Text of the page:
312 Lambton Quay – photo by Grant Sheehan
For the last 3 years, the New Zealand Society of Seismic Engineering has promoted seismic architecture through the NZSEE Earthquake Strengthening Awards.
This competition is open to architects and engineers, and showcases completed seismic strengthening projects.
This is great opportunity for building owners and the public to see what can be achieved, and the potential inherent in some of our older buildings.
Not only heritage list buildings are represented, you can find great examples of upgraded modern structures as well.
Diagrams and descriptions of the latest structural systems and materials, used in these projects, highlight the vast range of options available, to tailor a solution to coordinate with a buildings use, and its unique design features.
Some of the best examples are located in our well-known seismic hot spots, like Wellington, and Christchurch, where the focus on seismic strengthening is paramount. Our picks, out of the past two years entries, are no exception.
312 Lambton Quay interior retail space – photo by Grant Sheehan
Overall winner, and best adaptive reuse award, in 2014, is the collaboration of Athfield Architects, and Dunning Thornton Engineers for the upgrade of 312 Lambton Quay, Wellington. The alteration recreated high open space and large shopfronts to the street frontage to suit a key anchor tenant, and this was only made possible by the new structural system. The elaborate Edwardian Baroque façade forms part of the South Lambton Quay Historic Area.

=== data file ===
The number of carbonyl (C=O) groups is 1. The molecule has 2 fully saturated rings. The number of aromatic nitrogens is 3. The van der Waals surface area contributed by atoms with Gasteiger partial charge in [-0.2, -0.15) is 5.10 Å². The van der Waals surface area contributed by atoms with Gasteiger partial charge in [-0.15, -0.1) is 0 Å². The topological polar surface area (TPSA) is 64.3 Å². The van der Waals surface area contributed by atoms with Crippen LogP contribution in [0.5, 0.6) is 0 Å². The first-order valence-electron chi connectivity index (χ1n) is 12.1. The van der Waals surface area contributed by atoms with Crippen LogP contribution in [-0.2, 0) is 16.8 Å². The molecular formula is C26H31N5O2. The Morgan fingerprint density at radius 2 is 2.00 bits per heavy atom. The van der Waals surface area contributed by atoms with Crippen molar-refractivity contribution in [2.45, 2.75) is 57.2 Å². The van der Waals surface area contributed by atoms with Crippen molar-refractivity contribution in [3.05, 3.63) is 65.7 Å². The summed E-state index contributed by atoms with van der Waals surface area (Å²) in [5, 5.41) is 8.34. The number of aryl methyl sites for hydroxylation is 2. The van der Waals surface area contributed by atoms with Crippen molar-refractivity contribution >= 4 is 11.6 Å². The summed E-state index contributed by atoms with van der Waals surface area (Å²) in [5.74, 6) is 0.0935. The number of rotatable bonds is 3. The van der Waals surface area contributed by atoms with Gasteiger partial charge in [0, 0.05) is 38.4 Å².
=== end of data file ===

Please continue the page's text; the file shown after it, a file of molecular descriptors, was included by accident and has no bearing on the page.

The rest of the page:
Christchurch Arts Centre Registry
The Heritage winner, in the same year, was the Christchurch Arts Centre Registry re-build, after sustaining damage in the devastating Christchurch earthquakes. It is the first building to be restored, under a comprehensive plan to repair all 23 heritage buildings that make up the Christchurch Arts Centre. This is proof that stone buildings are still viable, with new structural thinking, to meet the current requirements. Warren and Mahoney architects have teamed up with Holmes Consulting Group to carefully restore and strengthen this building, and the other Gothic Revival icons, on this important heritage site.
Life Centre Wellington –facade
This year , the overall winner, and best adaptive reuse project, is a modern structure and a rare example dating from World War II. Prior to its upgrade, the building had endured many years of unsympathetic alterations, and was deemed earthquake prone. It has been faithfully restored, and upgraded to full structural code compliance in the process, by the team of Wright & Gray architects and Silvester Clark engineers. The buildings new use criteria is to allow for future flexibility, and this is not compromised at all by the existing form and new structural system.
Life Centre Wellington – contemporary interior space
More great examples can be seen at: